Spoiler Alert: If you have not read the first book in the series, A Discovery of Witches, skip this review and just jump to the bun recipe. Shadow of Night is the second book in a trilogy by Deborah Harkness about a witch, Diana Bishop, who falls in love with a vampire, Matthew de Clermont, in modern day Oxford. Harkness creates a world where there are three kinds of magical creatures mingled in with all of us regular humans - witches, vampires and daemons (who are highly intelligent and artistic people with some sort of magical powers, though much less impressive than vampires and witches). These three groups do not mix well and in fact are forbidden, by a magical person governing body called The Congregation, from hooking up with each other in the biblical sense. In the first book, Diana and Matthew meet cute over the study of an ancient text - Ashmole 782 - which may contain the secret of the magical creatures beginnings. Diana's study of the text brings her in to harm's way, since it witches, daemons and vampires have been trying to get their hands on it for decades. In comes the dashing and protective Matthew de Clermont. The two fall in love and are both determined to find out what the Ashmole manuscript means. In the first book, Diana, who has been unable to really perform any witchcraft because she is spellbound, is starting to come into and be able to use (though not control) her immense powers. The first book ends and the second book begins with Matthew and Diana (who are now married), time walking back to Elizabethan England in an effort to recover the now lost Ashmole text. The couple end up in Matthew's English countryside home, and they are soon surrounded by well known historical figures include Christopher "Kit" Marlowe, Thomas Harriot and Thomas Percy, the Earl of Northumberland and Sir Walter Raleigh (here is where it was convenient to be reading on an ipad and be able to quickly look at the wiki entries on these people). Matthew, in Elizabethan England is known as Matthew Roydon and is known a a spy of the queen and is part of this impressive circle of friends. These friends, except for Kit Marlowe, who is in love with Matthew, quickly accept Diana into their fold and help the couple both mask who Diana really is and do the research they came back in time for. The hunt for Ashmole 782 fades into the background a bit for a large portion of this book. Instead, the focus is on Matthew and Diana's relationship (they are married again in this time line) and whether these two lovebirds can have children. It is this issue that they believe Ashmole will shed some light on. In addition, a good portion of the book is devoted to Diana's effort to learn her powers and craft by experienced witches. There is a general sense that some sort of war or battle is coming, especially if Diana does get pregnant, and Diana needs to become the witch she was meant to be and overcome her years of being spellbound. An interesting issue in this book was the problem of how the "modern" Diana and Matthew will alter history by their presence. This a particular issue with regard to Matthew's father Philippe, who died during World War II. It is emotionally harrowing for Matthew to be around his father again and eventually he does tell his father how he dies. Towards the end of the book there is also a visit in the past from Diana's father, who died when she was a child. The last section of the book certainly read like a set up to the real action in the third book, but I enjoyed the rich historical detail Harkness included, and will miss it when the action rushes back to the present day. This book had more heft to it and it felt a little less bodice ripping romance than the first book, which for me is a good thing. In sum, I thought this was a great follow up to A Discovery of Witches and am excited about the third and final installment in the All Souls Trilogy.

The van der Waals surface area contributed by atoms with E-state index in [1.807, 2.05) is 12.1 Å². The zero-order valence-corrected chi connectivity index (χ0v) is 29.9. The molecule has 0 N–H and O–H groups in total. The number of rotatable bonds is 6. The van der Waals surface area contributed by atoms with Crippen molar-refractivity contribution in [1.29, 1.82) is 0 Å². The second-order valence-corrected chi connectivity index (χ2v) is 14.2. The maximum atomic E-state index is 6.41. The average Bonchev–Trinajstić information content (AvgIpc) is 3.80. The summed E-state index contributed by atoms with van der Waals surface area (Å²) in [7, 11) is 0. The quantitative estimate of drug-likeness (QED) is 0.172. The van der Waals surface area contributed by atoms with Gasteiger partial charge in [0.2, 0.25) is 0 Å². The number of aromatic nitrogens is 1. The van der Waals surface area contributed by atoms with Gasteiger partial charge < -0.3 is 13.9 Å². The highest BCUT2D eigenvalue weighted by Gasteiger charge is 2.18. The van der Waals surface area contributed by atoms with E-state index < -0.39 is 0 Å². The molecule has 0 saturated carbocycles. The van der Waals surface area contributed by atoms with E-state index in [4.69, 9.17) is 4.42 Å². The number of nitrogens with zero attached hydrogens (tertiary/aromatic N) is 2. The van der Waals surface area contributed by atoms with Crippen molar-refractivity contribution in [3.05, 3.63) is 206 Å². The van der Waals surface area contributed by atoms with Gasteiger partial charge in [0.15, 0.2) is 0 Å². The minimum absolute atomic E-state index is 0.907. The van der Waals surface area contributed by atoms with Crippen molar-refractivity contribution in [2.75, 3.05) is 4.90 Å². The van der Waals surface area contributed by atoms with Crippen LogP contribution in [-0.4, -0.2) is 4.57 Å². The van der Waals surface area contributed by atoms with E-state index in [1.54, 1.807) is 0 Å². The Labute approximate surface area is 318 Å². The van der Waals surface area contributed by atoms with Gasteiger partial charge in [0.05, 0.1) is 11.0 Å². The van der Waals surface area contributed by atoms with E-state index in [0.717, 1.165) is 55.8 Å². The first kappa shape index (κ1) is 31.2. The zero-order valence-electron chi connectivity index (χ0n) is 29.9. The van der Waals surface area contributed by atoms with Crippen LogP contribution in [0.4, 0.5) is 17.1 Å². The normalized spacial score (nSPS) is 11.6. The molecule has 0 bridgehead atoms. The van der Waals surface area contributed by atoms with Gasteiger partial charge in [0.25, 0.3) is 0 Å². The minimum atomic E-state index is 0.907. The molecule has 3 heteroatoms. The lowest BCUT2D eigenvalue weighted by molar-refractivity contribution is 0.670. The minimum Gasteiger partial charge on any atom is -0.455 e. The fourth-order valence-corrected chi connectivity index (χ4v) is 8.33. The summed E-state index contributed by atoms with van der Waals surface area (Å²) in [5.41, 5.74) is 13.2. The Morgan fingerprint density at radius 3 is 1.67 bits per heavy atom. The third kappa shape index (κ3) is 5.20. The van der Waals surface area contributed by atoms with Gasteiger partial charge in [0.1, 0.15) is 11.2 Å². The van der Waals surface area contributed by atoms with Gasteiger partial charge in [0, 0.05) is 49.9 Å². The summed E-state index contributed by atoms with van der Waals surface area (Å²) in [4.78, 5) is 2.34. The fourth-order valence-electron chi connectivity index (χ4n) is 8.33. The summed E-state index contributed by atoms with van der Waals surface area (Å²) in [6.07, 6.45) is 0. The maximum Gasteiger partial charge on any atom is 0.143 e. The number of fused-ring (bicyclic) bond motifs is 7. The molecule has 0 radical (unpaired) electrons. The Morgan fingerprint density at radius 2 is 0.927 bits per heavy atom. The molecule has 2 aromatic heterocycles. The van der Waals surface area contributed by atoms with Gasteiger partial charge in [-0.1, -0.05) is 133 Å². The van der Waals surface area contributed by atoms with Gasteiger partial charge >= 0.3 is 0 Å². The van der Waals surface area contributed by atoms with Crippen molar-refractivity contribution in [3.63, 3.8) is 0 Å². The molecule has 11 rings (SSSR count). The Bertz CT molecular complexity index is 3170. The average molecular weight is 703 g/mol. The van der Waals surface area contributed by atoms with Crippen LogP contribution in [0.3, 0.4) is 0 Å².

As with the first book, to some extent there is a limited amount of food here because one of the main characters is a vampire - what I am going to do, make a blood soup? However Diana, as with the first book, does love her comfort foods (last time it was a hell of a lot of t), here, as she wanders around 17th century London, she munches on meat pies or buns of some sort. I do not recall whether they had currants or whether i decided that they must have had currants. I googled buns in England I think and came up with currant buns and hot cross buns. These are hot cross buns with currants, and they are the perfect fall treat - a rich, highly spiced dough dotted with dried currants and orange zest.
2 cups bread flour
2 cups all-purpose flour
1/2 cup warm water
1/2 cup warm milk
1 1/2 teaspoons instant yeast
2 teaspoons fine salt
3 1/2 tablespoons sugar
1 large egg
3 1/2 tablespoons butter, melted2/3 cup dried currants (you could use raisins)
Finely grated zest of 1/2 orange
1/4 heaping teaspoon each of cinnamon, nutmeg, and allspice